Serious Crime Act 2015

This page contains an overview of the Serious Crime Act and supporting documents.

The Serious Crime Act received Royal Assent on 3 March 2015.

The act gives effect to a number of proposals set out in the Serious and Organised Crime Strategy. It builds on the current criminal and civil law to ensure that the National Crime Agency, the police and other law enforcement agencies can continue effectively and relentlessly to pursue, disrupt and bring to justice serious and organised criminals.

The act also introduces measures to enhance the protection of vulnerable children and others, including by strengthening the law to tackle female genital mutilation (FGM) and domestic abuse. The act also includes provisions to tighten prison security and to guard against the threat of terrorism.

The act:

  • improves our ability to recover criminal assets by amending the Proceeds of Crime Act 2002
  • amends the Computer Misuse Act 1990 to ensure sentences for attacks on computer systems fully reflect the damage they cause
  • creates a new offence targeting people who knowingly participate in an organised crime group
  • extends the scope of serious crime prevention orders and gang injunctions
  • creates new powers to seize, detain and destroy chemical substances suspected of being used as cutting agents for illegal drugs
  • clarifies the offence of child cruelty in section 1 of the Children and Young Persons Act 1933, making it explicit that the offence covers cruelty which causes psychological suffering or injury as well as physical harm
  • replaces anachronisticreferences to child prostitution and child pornography in the Sexual Offences Act 2003
  • restricts the offence of loitering or soliciting for the purposes of prostitution to adults
  • introduces a new offence of sexual communication with a child
  • creates a new offence making it illegal to possess paedophile manuals
  • criminalises patterns of repeated or continuous coercive or controlling behaviour against an intimate partner or family member
  • strengthens prison security by creating new offences of unauthorised possession of a knife or other offensive weapon in prison and throwing articles into a prison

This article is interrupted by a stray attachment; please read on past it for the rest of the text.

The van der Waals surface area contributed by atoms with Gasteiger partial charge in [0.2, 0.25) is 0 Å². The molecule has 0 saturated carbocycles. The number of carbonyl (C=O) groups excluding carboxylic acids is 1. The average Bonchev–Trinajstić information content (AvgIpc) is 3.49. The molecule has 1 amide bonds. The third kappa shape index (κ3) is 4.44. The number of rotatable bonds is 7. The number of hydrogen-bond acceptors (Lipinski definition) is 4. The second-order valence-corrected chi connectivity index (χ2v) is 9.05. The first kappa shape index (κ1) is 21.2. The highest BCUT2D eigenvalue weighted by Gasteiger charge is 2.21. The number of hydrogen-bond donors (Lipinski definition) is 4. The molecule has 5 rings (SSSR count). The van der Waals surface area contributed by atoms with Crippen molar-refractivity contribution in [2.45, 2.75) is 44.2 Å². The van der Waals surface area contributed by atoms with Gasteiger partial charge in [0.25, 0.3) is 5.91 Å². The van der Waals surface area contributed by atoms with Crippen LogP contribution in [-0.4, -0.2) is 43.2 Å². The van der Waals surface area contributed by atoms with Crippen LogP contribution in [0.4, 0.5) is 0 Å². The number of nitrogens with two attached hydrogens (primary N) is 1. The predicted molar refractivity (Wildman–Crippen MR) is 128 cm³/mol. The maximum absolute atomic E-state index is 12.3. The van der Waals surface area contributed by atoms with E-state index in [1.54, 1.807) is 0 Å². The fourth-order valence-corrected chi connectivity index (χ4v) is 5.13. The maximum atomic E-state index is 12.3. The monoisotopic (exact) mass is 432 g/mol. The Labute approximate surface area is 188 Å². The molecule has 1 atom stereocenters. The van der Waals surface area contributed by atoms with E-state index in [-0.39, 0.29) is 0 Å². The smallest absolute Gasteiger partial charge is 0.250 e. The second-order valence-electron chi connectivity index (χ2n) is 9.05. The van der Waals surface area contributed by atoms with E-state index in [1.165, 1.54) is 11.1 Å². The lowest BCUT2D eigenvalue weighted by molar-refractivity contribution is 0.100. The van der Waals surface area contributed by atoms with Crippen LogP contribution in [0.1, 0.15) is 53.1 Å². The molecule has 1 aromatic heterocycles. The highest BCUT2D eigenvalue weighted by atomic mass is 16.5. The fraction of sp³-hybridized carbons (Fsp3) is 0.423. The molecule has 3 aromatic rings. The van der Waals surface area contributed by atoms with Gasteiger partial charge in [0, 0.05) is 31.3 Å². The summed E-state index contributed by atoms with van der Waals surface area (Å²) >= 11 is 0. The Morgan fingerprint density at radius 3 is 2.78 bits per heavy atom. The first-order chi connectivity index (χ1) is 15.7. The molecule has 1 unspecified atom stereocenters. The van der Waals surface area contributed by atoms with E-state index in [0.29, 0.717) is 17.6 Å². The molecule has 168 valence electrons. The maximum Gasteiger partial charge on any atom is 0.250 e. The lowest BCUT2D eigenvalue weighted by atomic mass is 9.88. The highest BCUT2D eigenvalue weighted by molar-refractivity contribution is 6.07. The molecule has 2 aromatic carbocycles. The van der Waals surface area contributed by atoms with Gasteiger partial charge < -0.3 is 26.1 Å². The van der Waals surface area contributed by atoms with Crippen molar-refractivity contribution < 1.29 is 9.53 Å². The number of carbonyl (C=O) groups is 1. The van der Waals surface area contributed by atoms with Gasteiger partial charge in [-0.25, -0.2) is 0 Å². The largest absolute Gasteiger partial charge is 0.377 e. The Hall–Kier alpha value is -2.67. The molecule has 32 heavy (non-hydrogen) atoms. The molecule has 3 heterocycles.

• gives courts the power to make mobile network operators disconnect mobile communication devices being used in prison without authorisation
  • allows people suspected of committing an offence overseas under sections 5 (preparation of terrorism acts) or 6 (training for terrorism) of the Terrorism Act 2006 to be prosecuted in the UK

How the act will help stop FGM

To help stop FGM and protect victims, the act:

  • extends the extra-territorial reach of the offences in the Female Genital Mutilation Act 2003 so that they apply to habitual as well as permanent UK residents
  • introduces a new offence of failing to protect a girl from risk of FGM
  • grants lifelong anonymity to victims
  • brings in a civil order (FGM protection orders) to protect potential victims
  • introduces a duty on healthcare professionals, teachers and social care workers, to notify the police of known cases of FGM carried out on a girl under 18

Where can I find more information?

The Serious Crime Act and the accompanying explanatory notes are available on the Parliament website.

You can also read the Telecommunications Restriction Orders Regulations and impact assessment.

Related documents can be found below.





Published 6 June 2014
Last updated 4 March 2015 + show all updates
  1. The act has received Royal Assent.

  2. First published.